Issue Brief-Specialized Training: Advancing the Ethical and Professional Representation of Youth

There is an immediate and predominant need for specialized training in juvenile defense: training is both the foundation and the gateway to comprehensive advocacy by juvenile defenders, and it is key to ensuring that youths’ constitutionally mandated due process rights are protected. To be effective and zealous advocates, juvenile defenders must develop a set of specialized skills and a knowledge base unique to the practice of juvenile defense—a set of skills and a knowledge base that are considerably different from and broader than that needed for adult criminal defense. Beyond knowledge of criminal law, juvenile defenders need to be familiar with terminology, procedures, timelines, standards, and case law specific to delinquency proceedings; be familiar with appropriate local services and programs to advocate effectively at disposition; be versed in a growing body of research in adolescent development; be able to communicate complex legal principles to their young clients in developmentally appropriate ways; be able to manage and engage with the families of their young clients; have a thorough understanding of other child-serving systems, such as the education, welfare, and mental health systems; be aware of the collateral consequences of juvenile court involvement that can continue well into adulthood; and be able to monitor post-disposition progress after sentencing. Specialized training is crucial to help defenders develop these practice skills and keep pace with an evolving body of scientific research and legal jurisprudence that applies directly to the representation of children.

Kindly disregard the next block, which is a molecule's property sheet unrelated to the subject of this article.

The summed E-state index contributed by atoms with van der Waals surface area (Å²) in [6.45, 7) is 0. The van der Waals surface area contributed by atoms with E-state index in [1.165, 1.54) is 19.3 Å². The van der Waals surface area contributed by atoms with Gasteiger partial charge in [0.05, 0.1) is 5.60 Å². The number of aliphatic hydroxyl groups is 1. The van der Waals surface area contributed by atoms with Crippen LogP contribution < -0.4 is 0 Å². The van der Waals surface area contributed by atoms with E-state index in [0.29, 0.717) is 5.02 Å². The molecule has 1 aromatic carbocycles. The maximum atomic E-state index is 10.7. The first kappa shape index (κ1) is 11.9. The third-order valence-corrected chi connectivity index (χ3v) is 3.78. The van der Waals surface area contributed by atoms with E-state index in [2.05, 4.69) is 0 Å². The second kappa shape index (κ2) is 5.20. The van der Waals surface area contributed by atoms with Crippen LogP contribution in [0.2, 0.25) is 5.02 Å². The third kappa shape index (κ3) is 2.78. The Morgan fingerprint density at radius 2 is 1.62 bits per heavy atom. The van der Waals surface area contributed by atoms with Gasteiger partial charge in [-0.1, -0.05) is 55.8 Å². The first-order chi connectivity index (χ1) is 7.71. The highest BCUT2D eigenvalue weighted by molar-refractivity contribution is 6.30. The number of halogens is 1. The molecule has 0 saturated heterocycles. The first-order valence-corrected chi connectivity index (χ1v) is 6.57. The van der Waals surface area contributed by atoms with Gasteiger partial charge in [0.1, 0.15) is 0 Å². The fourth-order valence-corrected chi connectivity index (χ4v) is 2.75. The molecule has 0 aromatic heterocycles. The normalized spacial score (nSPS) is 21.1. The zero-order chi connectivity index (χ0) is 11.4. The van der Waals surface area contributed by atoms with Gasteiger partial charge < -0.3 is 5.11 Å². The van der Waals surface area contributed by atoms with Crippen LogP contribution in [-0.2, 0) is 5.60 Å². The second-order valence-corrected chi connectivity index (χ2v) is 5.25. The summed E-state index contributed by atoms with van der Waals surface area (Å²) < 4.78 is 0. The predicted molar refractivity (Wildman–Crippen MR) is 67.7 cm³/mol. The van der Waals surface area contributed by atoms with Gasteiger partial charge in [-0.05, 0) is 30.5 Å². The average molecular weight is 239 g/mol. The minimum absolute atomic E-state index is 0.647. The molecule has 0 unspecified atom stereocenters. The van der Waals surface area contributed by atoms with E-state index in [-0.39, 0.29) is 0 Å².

File Type: pdf
Categories: Gault Center Publications, Policy Tool, Resource Library
Tags: Specialization, Youth Defense Systems